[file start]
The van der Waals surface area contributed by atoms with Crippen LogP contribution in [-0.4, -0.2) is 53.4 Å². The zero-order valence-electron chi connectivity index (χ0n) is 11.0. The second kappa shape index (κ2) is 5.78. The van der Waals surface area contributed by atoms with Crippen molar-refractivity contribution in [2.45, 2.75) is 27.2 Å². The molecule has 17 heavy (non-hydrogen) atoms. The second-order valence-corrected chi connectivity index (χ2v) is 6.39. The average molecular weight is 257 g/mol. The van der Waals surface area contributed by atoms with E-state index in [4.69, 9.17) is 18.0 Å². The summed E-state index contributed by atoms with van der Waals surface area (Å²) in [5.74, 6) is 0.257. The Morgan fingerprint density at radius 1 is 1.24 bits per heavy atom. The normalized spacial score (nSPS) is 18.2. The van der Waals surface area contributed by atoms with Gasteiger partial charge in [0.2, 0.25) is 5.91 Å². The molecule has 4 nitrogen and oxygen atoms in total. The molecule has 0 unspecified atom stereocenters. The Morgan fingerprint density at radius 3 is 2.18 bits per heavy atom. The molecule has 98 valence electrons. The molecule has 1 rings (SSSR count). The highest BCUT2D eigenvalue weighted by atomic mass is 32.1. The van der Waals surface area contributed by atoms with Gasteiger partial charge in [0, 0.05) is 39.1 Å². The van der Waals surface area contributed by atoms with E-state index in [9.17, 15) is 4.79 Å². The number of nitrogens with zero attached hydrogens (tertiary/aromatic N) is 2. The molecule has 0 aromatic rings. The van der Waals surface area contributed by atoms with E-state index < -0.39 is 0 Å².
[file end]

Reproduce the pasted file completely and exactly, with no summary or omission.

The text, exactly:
The van der Waals surface area contributed by atoms with Crippen LogP contribution in [-0.4, -0.2) is 53.4 Å². The zero-order valence-electron chi connectivity index (χ0n) is 11.0. The second kappa shape index (κ2) is 5.78. The van der Waals surface area contributed by atoms with Crippen molar-refractivity contribution in [2.45, 2.75) is 27.2 Å². The molecule has 17 heavy (non-hydrogen) atoms. The second-order valence-corrected chi connectivity index (χ2v) is 6.39. The average molecular weight is 257 g/mol. The van der Waals surface area contributed by atoms with E-state index in [4.69, 9.17) is 18.0 Å². The summed E-state index contributed by atoms with van der Waals surface area (Å²) in [5.74, 6) is 0.257. The Morgan fingerprint density at radius 1 is 1.24 bits per heavy atom. The normalized spacial score (nSPS) is 18.2. The van der Waals surface area contributed by atoms with Gasteiger partial charge in [0.2, 0.25) is 5.91 Å². The molecule has 4 nitrogen and oxygen atoms in total. The molecule has 0 unspecified atom stereocenters. The Morgan fingerprint density at radius 3 is 2.18 bits per heavy atom. The molecule has 98 valence electrons. The molecule has 1 rings (SSSR count). The highest BCUT2D eigenvalue weighted by atomic mass is 32.1. The van der Waals surface area contributed by atoms with Gasteiger partial charge in [0, 0.05) is 39.1 Å². The van der Waals surface area contributed by atoms with E-state index in [9.17, 15) is 4.79 Å². The number of nitrogens with zero attached hydrogens (tertiary/aromatic N) is 2. The molecule has 0 aromatic rings. The van der Waals surface area contributed by atoms with E-state index < -0.39 is 0 Å².